Town Thinks Hi-Tech to Beat Vandals

Town Goes Hi-Tech to Beat Vandals
By: Carly O'Keefe
ELDORADO, Ill. - The small town of Eldorado prides itself on its nice parks and 2.5 mile bike path, but in recent months, it seems vandals have taken pride in destroying it.
"They took an axe to the floor and handrails of the gazebo," said City Commissioner Jeff Minor.
"They've torn up the pavilion.  They've tore up the picnic tables, park benches.  They've driven through the basketball courts--doing doughnuts on the basketball courts.  They pretty much done all they could think of," said Eldorado Police Chief Shannon Deuel.
City leaders say they've tried everything they can imagine to put a stop to the vandalism.  The city has offered cash rewards for information leading to an arrest and even installed fake surveillance cameras to make vandals feel they were being watched.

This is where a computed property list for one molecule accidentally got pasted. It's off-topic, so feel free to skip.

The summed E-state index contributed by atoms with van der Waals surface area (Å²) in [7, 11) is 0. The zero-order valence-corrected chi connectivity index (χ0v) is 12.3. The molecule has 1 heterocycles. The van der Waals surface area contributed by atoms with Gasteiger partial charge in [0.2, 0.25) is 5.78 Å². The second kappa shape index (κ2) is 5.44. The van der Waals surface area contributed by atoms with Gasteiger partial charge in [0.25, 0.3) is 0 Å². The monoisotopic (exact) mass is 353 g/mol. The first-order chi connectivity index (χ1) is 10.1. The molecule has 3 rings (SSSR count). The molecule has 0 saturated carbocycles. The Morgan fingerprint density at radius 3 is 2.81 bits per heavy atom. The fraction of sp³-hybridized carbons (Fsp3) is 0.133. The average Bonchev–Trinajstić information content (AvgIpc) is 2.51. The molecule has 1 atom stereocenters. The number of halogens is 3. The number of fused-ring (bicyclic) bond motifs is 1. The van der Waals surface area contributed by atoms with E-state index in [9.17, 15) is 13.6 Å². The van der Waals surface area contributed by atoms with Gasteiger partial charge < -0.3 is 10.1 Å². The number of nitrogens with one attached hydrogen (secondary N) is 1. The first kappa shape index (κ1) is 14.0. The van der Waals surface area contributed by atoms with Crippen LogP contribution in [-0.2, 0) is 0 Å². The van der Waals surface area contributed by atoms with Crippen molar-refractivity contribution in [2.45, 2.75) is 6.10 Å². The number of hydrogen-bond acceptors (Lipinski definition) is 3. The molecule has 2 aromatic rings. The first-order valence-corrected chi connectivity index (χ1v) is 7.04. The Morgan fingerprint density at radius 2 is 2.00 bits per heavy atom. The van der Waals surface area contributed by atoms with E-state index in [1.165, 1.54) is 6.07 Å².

"They worked a little while, 'til they figured out no one was coming down here to question them about anything, then it went back to normal," said Deuel.
Now Minor thinks Eldorado should install the real McCoy: six surveillance cameras with a digital video recorder and someone to watch the monitors 24-hours a day.
"Hopefully it will deter some of the kids from vandalism and mischief that's been going on," said Minor.
If just having cameras isn't enough to put a stop to it, at least the vandals' handiwork will be caught on tape.
"If they're tearing stuff up and we get them on film, it'll help us prosecute them.  Once one or two are prosecuted, I think that will take care of most of our problems down here," said Deuel.
The cost of the equipment could be $10,000 to $15,000, but city leaders say it would be worth it to curtail the damage.